Former U.S. Syria Envoy: Assad Not Going Anywhere Anytime Soon

WASHINGTON – The former American envoy to Syria says the civil war is grinding toward a protracted conflict because of the opposition’s failure to unify around a single leadership against the regime of Bashar al-Assad.


Robert S. Ford, former U.S. ambassador to Syria, said “a huge amount of personal ambition and competition” and lack of trust among the rebel groups has hurt their chances of overthrowing Assad.

“The opposition needs to reassemble around a Syrian agenda first and foremost,” Ford said last week at the Woodrow Wilson International Center for Scholars.

But he was not sure if common concerns would be enough for them to work together. While the Syrian opposition agrees that Assad must go, Ford said, “they always get snagged up…over who should lead the process.”

During his time in Syria, Ford also served as the senior diplomat working with the Syrian opposition until his retirement last month.

Ford said Assad is likely to remain in power in the “medium term” because his regime controls the major cities and coast, while the various opposition forces fight to gain control of the remaining parts of the country.

“It is hard to imagine that Assad is going in the short term, and even in the medium term, to lose control of the area between Aleppo south to Damascus and then over to the coast,” Ford said. “He will control a fourth of the country and the rest of the country will be controlled by other armed factions.”

He cited three reasons for Assad’s ability to maintain power. First, the opposition has been unsuccessful at explaining an agenda that would not threaten the communities that are “the pillars of support for the regime.”


While many of the Alawites – Assad’s Shiite minority sect – do not like him, they find the opposition much more threatening, especially elements affiliated with al-Qaeda.

“A substantial portion of the Alawites community is not enthusiastic about Assad. They are taking terrible casualties and they see no end in sight to that,” Ford said.

The Syrian Observatory for Human Rights estimates that over 50,000 pro-Assad forces have lost their lives in the conflict.

“You may assume that over half of those 50,000 are Alawites,” he said. “That’s a heavy loss for a population that’s about 2.5 million.”

Another factor that has helped Assad hang on to power is the financial assistance and arms coming from both Russia and Iran. Iran’s decision to encourage Hezbollah and Iraqi Shiite fighters to join the battle has also provided the Syrian government with much-needed manpower.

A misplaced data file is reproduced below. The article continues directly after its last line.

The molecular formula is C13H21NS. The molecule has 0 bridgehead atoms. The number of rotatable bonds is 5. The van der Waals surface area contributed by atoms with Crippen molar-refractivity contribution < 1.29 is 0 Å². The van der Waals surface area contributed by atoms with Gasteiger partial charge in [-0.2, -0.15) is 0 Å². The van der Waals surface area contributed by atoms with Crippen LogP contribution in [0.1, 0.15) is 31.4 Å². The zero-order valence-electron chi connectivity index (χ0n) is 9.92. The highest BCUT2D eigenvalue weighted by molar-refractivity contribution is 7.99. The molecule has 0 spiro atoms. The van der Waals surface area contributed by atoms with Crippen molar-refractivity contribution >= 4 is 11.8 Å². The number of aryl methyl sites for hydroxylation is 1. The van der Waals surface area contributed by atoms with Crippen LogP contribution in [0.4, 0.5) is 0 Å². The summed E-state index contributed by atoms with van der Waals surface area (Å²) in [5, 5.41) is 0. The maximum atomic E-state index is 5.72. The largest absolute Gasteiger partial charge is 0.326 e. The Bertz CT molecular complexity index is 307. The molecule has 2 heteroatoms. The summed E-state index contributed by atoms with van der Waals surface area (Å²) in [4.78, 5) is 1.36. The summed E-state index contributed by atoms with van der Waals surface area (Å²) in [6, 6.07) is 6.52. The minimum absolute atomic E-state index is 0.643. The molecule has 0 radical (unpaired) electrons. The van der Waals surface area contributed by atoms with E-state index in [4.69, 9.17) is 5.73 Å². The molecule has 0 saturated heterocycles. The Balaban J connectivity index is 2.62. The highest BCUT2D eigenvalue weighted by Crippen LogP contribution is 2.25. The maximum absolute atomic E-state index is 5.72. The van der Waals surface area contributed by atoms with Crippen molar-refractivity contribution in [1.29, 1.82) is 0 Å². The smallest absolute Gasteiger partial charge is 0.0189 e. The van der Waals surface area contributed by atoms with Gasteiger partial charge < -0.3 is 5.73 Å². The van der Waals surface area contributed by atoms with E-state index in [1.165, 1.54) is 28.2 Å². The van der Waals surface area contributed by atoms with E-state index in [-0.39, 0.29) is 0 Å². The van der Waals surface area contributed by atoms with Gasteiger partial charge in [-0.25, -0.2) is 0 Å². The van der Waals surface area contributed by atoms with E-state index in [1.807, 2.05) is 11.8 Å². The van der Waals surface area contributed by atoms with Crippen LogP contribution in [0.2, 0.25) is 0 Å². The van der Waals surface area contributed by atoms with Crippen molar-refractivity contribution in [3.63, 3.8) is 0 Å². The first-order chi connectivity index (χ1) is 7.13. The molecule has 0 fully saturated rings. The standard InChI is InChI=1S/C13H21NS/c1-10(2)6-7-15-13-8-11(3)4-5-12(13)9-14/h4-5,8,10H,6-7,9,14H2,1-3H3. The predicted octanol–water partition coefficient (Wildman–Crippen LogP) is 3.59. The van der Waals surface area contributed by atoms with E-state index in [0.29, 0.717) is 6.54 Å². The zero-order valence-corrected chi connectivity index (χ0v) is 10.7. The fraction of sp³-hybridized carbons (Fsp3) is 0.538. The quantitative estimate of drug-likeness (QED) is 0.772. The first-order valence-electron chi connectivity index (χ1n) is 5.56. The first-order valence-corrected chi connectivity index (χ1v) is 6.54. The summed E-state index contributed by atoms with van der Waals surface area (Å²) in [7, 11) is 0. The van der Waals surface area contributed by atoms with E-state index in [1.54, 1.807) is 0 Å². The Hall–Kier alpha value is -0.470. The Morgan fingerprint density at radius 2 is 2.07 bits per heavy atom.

The third factor is that the Assad regime has had a “certain unity and coherence” that the opposition is lacking.

“You have not seen efforts to remove Assad from within his inner circle,” he said. “They have been pretty united.”

The harsh repression of the population for the past 40 years by the current president and his father, Hafez al-Assad, and Syria’s political culture have both contributed to the disunity among rebel groups, Ford said.

He said Syrian opposition to Bashar al-Assad’s regime can be broken down into two groups: “external opposition” operating outside of Syria, and “internal opposition” operating within Syria.


Ford seemed to have little confidence diplomacy could resolve the crisis in the near term. He said the Syrian government was not interested in negotiating the establishment of a transitional administration that could govern the country if Assad yielded power.

“I don’t see anything quick on the horizon,” he said. “I see no sign that the regional backers of the regime or the regional backers of the opposition are prepared to stand down.”

Ford expressed doubt on whether Russia and Iran, the two major supporters of the Syrian regime, could be persuaded to stop backing Assad because they “don’t see an alternative to Bashar in terms of controlling the Islamist extremist element.”

“I cannot imagine that the Iranians are anxious to see al-Qaeda sink deeper roots into the eastern three-quarters of Syria. But is that enough to build agreement on an outcome?” Ford said.

Ford said the U.S. has not held any formal discussions with the Iranians about Syria to identify their core interests.

He also criticized countries like Qatar, Turkey, and Saudi Arabia for supporting various rebel groups, including extremist groups linked to al-Qaeda.

Ford said he thinks it is unlikely that the Obama administration will provide anti-aircraft weapons to the opposition because of concerns that they might fall in the hands of terrorists or become a threat to civilian aviation.

“Ultimately the solution is not going to be airstrikes against an Assad airfield or drone strikes against regime convoys trundling up to Aleppo,” he said. “It is going to be a political settlement between elements of the regime and the opposition.”


Assad’s forces seized the town of Yabroud, the last rebel stronghold on the border with Lebanon, on March 16 – the latest in a series of steady advances by the regime.

Ford said the recent inroads made by the Syrian government will likely lead the U.S. to revaluate its policy towards Syria.

“It’s easy for me to imagine that in the policy deliberations going forward they’re going to focus on how to change the balance on the ground,” he said.

Asked what he thought Syria might look like in a year, he predicted it might be more “cantonized” and a “patchwork” of territories controlled by various factions.

Other current and former officials have echoed Ford’s remarks acknowledging Assad’s improved military position.

Last month, Director of National Intelligence James R. Clapper told Congress that Assad’s hold on power was strengthened after reaching a deal to get rid of his chemical weapons arsenal.


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